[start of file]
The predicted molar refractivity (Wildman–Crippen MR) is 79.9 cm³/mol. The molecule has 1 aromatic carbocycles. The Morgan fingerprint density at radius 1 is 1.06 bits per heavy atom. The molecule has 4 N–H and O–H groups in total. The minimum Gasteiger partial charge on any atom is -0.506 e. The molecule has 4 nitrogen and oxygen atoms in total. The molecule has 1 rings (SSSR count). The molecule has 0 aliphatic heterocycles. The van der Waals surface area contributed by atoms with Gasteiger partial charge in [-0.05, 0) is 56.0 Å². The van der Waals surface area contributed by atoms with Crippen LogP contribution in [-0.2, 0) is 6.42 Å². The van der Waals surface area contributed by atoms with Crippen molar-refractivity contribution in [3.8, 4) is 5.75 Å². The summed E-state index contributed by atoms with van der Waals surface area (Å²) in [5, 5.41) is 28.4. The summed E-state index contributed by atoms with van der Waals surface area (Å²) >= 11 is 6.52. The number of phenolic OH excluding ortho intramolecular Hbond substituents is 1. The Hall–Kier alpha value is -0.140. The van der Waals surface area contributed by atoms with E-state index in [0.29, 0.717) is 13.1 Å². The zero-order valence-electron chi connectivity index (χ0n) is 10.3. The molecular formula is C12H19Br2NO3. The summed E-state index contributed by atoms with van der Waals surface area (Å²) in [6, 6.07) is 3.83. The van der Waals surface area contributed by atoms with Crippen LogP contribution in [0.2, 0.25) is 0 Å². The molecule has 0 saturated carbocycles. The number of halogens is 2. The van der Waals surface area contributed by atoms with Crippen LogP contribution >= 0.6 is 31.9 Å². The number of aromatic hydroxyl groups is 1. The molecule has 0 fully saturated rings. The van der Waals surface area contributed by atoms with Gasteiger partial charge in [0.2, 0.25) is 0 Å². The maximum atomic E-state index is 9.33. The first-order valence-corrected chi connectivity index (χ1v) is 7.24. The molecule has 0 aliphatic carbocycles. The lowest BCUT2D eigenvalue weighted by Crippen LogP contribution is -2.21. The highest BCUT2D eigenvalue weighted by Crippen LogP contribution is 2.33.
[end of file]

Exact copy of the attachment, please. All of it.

The predicted molar refractivity (Wildman–Crippen MR) is 79.9 cm³/mol. The molecule has 1 aromatic carbocycles. The Morgan fingerprint density at radius 1 is 1.06 bits per heavy atom. The molecule has 4 N–H and O–H groups in total. The minimum Gasteiger partial charge on any atom is -0.506 e. The molecule has 4 nitrogen and oxygen atoms in total. The molecule has 1 rings (SSSR count). The molecule has 0 aliphatic heterocycles. The van der Waals surface area contributed by atoms with Gasteiger partial charge in [-0.05, 0) is 56.0 Å². The van der Waals surface area contributed by atoms with Crippen LogP contribution in [-0.2, 0) is 6.42 Å². The van der Waals surface area contributed by atoms with Crippen molar-refractivity contribution in [3.8, 4) is 5.75 Å². The summed E-state index contributed by atoms with van der Waals surface area (Å²) in [5, 5.41) is 28.4. The summed E-state index contributed by atoms with van der Waals surface area (Å²) >= 11 is 6.52. The number of phenolic OH excluding ortho intramolecular Hbond substituents is 1. The Hall–Kier alpha value is -0.140. The van der Waals surface area contributed by atoms with E-state index in [0.29, 0.717) is 13.1 Å². The zero-order valence-electron chi connectivity index (χ0n) is 10.3. The molecular formula is C12H19Br2NO3. The summed E-state index contributed by atoms with van der Waals surface area (Å²) in [6, 6.07) is 3.83. The van der Waals surface area contributed by atoms with Crippen LogP contribution in [0.2, 0.25) is 0 Å². The molecule has 0 saturated carbocycles. The number of halogens is 2. The van der Waals surface area contributed by atoms with Crippen LogP contribution >= 0.6 is 31.9 Å². The number of aromatic hydroxyl groups is 1. The molecule has 0 fully saturated rings. The van der Waals surface area contributed by atoms with Gasteiger partial charge in [0.2, 0.25) is 0 Å². The maximum atomic E-state index is 9.33. The first-order valence-corrected chi connectivity index (χ1v) is 7.24. The molecule has 0 aliphatic carbocycles. The lowest BCUT2D eigenvalue weighted by Crippen LogP contribution is -2.21. The highest BCUT2D eigenvalue weighted by Crippen LogP contribution is 2.33.